SAN FRANCISCO — A major tobacco company is pouring millions of dollars into a ballot initiative that would repeal the country’s strongest effort yet to ban the sale of flavored tobaccos, which are attracting a whole new generation of users including children and teens. A $12 million campaign primarily funded by R.J. Reynolds is urging San Francisco voters next Tuesday to reject the city’s ban on selling flavored vaping products, hookah tobacco and menthol cigarettes. The flavored tobacco comes in brightly colored packages and tastes like bubblegum, mango or chicken-and-waffles, which public health advocates say are designed to entice young people. While the industry argues the devices help adult smokers kick the habit, public health advocates contend the flavored products are also getting young people to try nicotine products. Studies also show that young people who vape — inhaling a heated vapor instead of smoking cigarettes — are more likely to go on to become smokers. The campaign argues that the ban is a government overreach in a state that already raised the smoking age to 21 and banned the sale of these flavored tobacco products to kids. Repeal backers also argue it will hurt small businesses and create a black market for these products. “San Francisco voters should say enough is enough and adults should be free to make their own consumer choices,” a longtime San Francisco libertarian activist known as Starchild told those gathered at a “No on Prop. About $1.8 million of the $2.3 million raised by supporters of the flavor ban has come from Bloomberg, who has bankrolled other public health campaigns to support soda taxes and smoking bans, among other issues. They also argue that young people are more likely to buy these products online than in stores.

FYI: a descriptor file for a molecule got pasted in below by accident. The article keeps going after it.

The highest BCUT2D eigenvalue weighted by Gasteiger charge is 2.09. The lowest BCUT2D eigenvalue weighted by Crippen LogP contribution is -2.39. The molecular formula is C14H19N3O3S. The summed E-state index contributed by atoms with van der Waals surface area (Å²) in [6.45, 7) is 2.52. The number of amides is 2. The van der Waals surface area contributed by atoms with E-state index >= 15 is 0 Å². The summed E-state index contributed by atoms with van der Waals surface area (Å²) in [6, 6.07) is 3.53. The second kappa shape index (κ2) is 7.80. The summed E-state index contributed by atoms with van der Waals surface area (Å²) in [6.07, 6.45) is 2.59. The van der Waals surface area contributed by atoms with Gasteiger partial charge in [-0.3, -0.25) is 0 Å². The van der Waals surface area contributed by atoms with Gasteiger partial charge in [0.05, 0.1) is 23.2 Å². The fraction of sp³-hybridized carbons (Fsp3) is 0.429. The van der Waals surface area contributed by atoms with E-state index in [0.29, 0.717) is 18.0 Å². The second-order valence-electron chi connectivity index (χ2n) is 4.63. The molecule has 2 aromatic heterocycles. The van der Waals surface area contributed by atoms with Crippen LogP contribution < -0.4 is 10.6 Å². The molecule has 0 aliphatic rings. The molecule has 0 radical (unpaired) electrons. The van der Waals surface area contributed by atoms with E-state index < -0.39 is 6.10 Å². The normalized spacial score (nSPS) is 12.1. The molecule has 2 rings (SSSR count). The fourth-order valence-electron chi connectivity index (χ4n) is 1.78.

Primary politics at the forefront as Palisades Park votes to table budget